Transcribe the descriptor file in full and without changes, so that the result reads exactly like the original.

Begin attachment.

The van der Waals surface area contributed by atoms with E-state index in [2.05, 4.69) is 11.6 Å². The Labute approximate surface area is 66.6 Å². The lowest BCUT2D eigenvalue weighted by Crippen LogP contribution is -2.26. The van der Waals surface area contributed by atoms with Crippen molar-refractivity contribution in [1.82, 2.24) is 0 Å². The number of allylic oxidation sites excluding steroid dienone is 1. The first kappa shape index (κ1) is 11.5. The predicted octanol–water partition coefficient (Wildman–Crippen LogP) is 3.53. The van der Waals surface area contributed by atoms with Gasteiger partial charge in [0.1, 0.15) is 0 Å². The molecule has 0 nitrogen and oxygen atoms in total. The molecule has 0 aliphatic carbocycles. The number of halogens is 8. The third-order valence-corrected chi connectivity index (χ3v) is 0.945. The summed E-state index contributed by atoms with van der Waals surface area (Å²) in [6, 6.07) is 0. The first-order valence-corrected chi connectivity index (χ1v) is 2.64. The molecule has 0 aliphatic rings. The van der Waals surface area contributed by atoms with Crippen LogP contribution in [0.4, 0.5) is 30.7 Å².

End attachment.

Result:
The van der Waals surface area contributed by atoms with E-state index in [2.05, 4.69) is 11.6 Å². The Labute approximate surface area is 66.6 Å². The lowest BCUT2D eigenvalue weighted by Crippen LogP contribution is -2.26. The van der Waals surface area contributed by atoms with Crippen molar-refractivity contribution in [1.82, 2.24) is 0 Å². The number of allylic oxidation sites excluding steroid dienone is 1. The first kappa shape index (κ1) is 11.5. The predicted octanol–water partition coefficient (Wildman–Crippen LogP) is 3.53. The van der Waals surface area contributed by atoms with Gasteiger partial charge in [0.1, 0.15) is 0 Å². The molecule has 0 nitrogen and oxygen atoms in total. The molecule has 0 aliphatic carbocycles. The number of halogens is 8. The third-order valence-corrected chi connectivity index (χ3v) is 0.945. The summed E-state index contributed by atoms with van der Waals surface area (Å²) in [6, 6.07) is 0. The first-order valence-corrected chi connectivity index (χ1v) is 2.64. The molecule has 0 aliphatic rings. The van der Waals surface area contributed by atoms with Crippen LogP contribution in [0.4, 0.5) is 30.7 Å².